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Identification of an organic unknown

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Introduction

Identification of an organic unknown 1st test: Take organic unknown and put 5cm3 in a test tube and mix with 5cm3 water, or until the solution has properly mixed. Then add a few drops FeCl3 to the solution. The reaction which takes place will identify if there is phenol in the unknown. If the solution turns a violet colour then phenol is present, if there is no colour change then there is no phenol ring. 2nd test: Having ruled out phenol we move on to the next test, for a carboxylic acid. 5cm3 of the organic unknown should be placed in a boiling tube, with a side opening, with 5cm3 of water (or more as needed). Connect the boiling tube to a gas syringe in order to collect any gas which is evolved from the reaction. Set up a test tube with some limewater in it for later. Then the sodium hydrogencarbonate should be added, as a solid, and then put a bung in the top of the tube and let the gas syringe collect the gas. ...read more.

Middle

and the organic unknown. Put around 4cm3 2,4 DNPH in a test tube and drip the unknown into it, just a few drops. If a carbonyl group is present then we should see a yellow/orange precipitate in the tube. However, this test is not always reliable and so we should heat the compound gently for a few minutes and then leave it for 3mins to see if a precipitate is formed then. If there is still no precipitate formed then you have no carbonyl group, and this leaves only an alcohol and an ester group which may be present in the compound. If a precipitate is formed then go on to test 4 if not then go on to test 5. 4th test: This test will determine which carbonyl compound we have, either an aldehyde or a ketone. Firstly we take some of the unknown compound (approx. 5cm3) and put it in a test tube. ...read more.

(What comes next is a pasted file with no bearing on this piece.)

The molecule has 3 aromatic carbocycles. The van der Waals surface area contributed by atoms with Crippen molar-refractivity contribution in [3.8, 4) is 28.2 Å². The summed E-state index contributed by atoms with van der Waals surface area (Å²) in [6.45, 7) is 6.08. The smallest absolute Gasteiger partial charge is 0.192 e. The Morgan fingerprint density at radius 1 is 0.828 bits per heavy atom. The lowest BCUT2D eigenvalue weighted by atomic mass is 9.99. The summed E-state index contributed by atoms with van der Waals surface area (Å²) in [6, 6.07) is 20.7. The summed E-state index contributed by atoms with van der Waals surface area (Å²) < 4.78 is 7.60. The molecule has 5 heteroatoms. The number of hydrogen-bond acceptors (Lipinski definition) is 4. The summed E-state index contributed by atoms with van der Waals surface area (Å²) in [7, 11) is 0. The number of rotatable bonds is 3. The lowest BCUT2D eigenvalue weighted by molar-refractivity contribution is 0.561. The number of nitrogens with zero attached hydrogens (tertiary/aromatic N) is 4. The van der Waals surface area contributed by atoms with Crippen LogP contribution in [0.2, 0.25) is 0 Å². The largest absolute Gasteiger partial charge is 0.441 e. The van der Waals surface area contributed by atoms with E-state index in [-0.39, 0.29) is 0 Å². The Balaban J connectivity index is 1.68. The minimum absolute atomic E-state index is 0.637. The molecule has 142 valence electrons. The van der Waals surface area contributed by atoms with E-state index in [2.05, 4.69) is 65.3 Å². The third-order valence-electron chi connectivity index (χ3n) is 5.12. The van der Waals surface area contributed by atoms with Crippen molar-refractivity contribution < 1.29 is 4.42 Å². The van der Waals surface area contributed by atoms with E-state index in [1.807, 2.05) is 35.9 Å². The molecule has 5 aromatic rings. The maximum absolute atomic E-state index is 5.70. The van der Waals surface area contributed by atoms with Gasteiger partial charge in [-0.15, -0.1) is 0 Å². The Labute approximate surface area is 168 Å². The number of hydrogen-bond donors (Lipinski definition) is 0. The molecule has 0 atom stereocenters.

Conclusion

If the compound is an alcohol then the reaction will do this: RCH2OH + [O] --> RCH2=O Then you can drop a few drops of this solution into 2,4 DNPH and if a precipitate is formed then you have a ketone or aldehyde, which means that the compound that you oxidised was an alcohol. If this test is negative and has no precipitate then you had an ester in the tube, as all other possibilities have been eliminated. You can confirm that the compound is an ester by the fruity smell, or y adding sodium to the solution, if there is a reaction then the unknown compound is an alcohol, if not then it is an ester as all other possibilities have been ruled out. Safety: Wear goggles throughout as you do not know what the unknown compound is. Take care when handling the concentrated H2SO4 and the NaCr2O7. Be careful not to get any of the 2,4 DNPH on your hands. Keep the Bunsen burner away from the organic compound as it may be flammable. ...read more.

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